Project-Based Pricing

This strategy involves estimating how much time and resources a project will take, then giving the client a project fee based on that estimate. One of the benefits of taking this approach is that the client can have a fixed costs in their mind, which won’t spill over if the scope of the project stays the same. With time-based pricing, any extra time spent on a project will incur extra costs.

You may find that you’ll win more business this way, as you’re working to the client’s budgets. The benefits for freelancers means that you can avoid some admin work (tracking hours, progress and daily reporting) and if you;e efficient enough and give good estimates, you get a much high per hour rate (without the client even knowing).

The Problem with Project-Based Pricing

The main issue with project-based pricing is that you need very accurate estimates of how long a project will take and setting the price appropriately. If you get that wrong,  you could put potential clients off from your high prices, or end up working a lot more hours than those you are paid for. You should always expect projects to take longer than the plan and always include a contingency for any changes to the original project brief that the client might ask for.

Value-Based Pricing

There is a more strategic way to set your freelance consultant rate. Looking for the value that the project will bring to your client’s business and charging them and right rate based on that value. Value-based pricing as a strategy is often used where the value to the client is many times the cost of producing the product or service. The perceived value depends on a few factors: the alternatives open to the customer (using competitors’ products or services, adding a manual work around, or simply doing nothing at all. In order to use value-based pricing you have to know your client’s business, their costs, and the alternatives available to them. Using value-based pricing, you can charge at a perceived value, rather than the time it takes to actually complete the project.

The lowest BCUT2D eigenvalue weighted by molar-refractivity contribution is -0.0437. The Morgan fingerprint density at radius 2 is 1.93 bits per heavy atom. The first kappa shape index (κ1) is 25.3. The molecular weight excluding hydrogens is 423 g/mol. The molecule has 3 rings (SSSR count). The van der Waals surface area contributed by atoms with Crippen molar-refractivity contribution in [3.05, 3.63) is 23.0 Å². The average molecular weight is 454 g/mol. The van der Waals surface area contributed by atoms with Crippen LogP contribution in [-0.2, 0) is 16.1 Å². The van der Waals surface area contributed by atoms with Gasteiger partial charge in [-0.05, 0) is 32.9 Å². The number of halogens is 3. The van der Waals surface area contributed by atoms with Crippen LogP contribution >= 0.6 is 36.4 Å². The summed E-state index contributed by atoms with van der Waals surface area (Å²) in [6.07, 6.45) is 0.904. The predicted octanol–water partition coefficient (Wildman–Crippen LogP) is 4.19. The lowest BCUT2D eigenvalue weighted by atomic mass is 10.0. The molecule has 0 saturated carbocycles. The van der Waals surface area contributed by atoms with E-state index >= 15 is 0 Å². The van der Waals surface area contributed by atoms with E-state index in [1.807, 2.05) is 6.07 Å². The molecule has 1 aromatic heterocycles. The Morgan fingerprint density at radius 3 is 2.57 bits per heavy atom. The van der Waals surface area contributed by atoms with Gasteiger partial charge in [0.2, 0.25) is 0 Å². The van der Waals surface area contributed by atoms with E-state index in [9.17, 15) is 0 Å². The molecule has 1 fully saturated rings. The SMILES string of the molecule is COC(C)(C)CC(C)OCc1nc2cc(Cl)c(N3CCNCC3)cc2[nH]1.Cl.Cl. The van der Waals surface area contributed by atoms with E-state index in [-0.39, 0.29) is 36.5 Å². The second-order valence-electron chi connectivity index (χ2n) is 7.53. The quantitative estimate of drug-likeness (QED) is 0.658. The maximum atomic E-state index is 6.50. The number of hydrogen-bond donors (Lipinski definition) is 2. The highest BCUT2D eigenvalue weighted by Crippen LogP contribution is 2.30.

The Problem with Value-Based Pricing

The main difficulty in using value-based pricing is that the client will want to pay different prices between agencies or freelancers, between regions or  countries, and even for the same freelancer in different scenarios (depending on whether the freelancer is available now or later when others are available), so that a highly accurate value-based price for a project is pretty impossible to get. Despite being difficult to get a value, any sales messages you use should consider the value a product or service brings to the client, which will enable to you to set proportionately higher rates.

Ready to set your freelance consultant rate?

Everyone has a different opinion about what model is best, what works and what doesn’t when setting their pricing strategy. Some people insist that hourly or weekly is the only way to go. Others insist that “value-based” is the only way to go. The best way to figure out your own pricing strategy is to figure out what works for you and go from there. There’s definitely going to be some trial and error while you figure things out. You may under charge for a particular project, but that will give you the experience you to charge more next time. You may overcharge a client and lose out on a new piece of business.